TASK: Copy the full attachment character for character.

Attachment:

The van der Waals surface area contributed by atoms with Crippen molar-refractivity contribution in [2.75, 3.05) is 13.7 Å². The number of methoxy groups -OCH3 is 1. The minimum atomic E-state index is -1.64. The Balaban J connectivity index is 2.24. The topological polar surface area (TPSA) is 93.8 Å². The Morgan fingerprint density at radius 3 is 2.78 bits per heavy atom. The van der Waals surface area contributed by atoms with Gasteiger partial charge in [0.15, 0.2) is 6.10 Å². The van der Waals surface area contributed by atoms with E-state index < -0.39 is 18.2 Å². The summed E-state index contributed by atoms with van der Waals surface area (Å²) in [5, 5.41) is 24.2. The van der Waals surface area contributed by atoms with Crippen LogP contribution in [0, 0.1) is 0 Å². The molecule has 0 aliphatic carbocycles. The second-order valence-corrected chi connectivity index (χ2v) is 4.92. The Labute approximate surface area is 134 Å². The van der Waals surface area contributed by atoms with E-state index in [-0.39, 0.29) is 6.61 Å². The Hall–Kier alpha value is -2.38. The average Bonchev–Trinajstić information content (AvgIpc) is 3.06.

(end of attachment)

The van der Waals surface area contributed by atoms with Crippen molar-refractivity contribution in [2.75, 3.05) is 13.7 Å². The number of methoxy groups -OCH3 is 1. The minimum atomic E-state index is -1.64. The Balaban J connectivity index is 2.24. The topological polar surface area (TPSA) is 93.8 Å². The Morgan fingerprint density at radius 3 is 2.78 bits per heavy atom. The van der Waals surface area contributed by atoms with Gasteiger partial charge in [0.15, 0.2) is 6.10 Å². The van der Waals surface area contributed by atoms with E-state index < -0.39 is 18.2 Å². The summed E-state index contributed by atoms with van der Waals surface area (Å²) in [5, 5.41) is 24.2. The van der Waals surface area contributed by atoms with Crippen LogP contribution in [0, 0.1) is 0 Å². The molecule has 0 aliphatic carbocycles. The second-order valence-corrected chi connectivity index (χ2v) is 4.92. The Labute approximate surface area is 134 Å². The van der Waals surface area contributed by atoms with E-state index in [-0.39, 0.29) is 6.61 Å². The Hall–Kier alpha value is -2.38. The average Bonchev–Trinajstić information content (AvgIpc) is 3.06.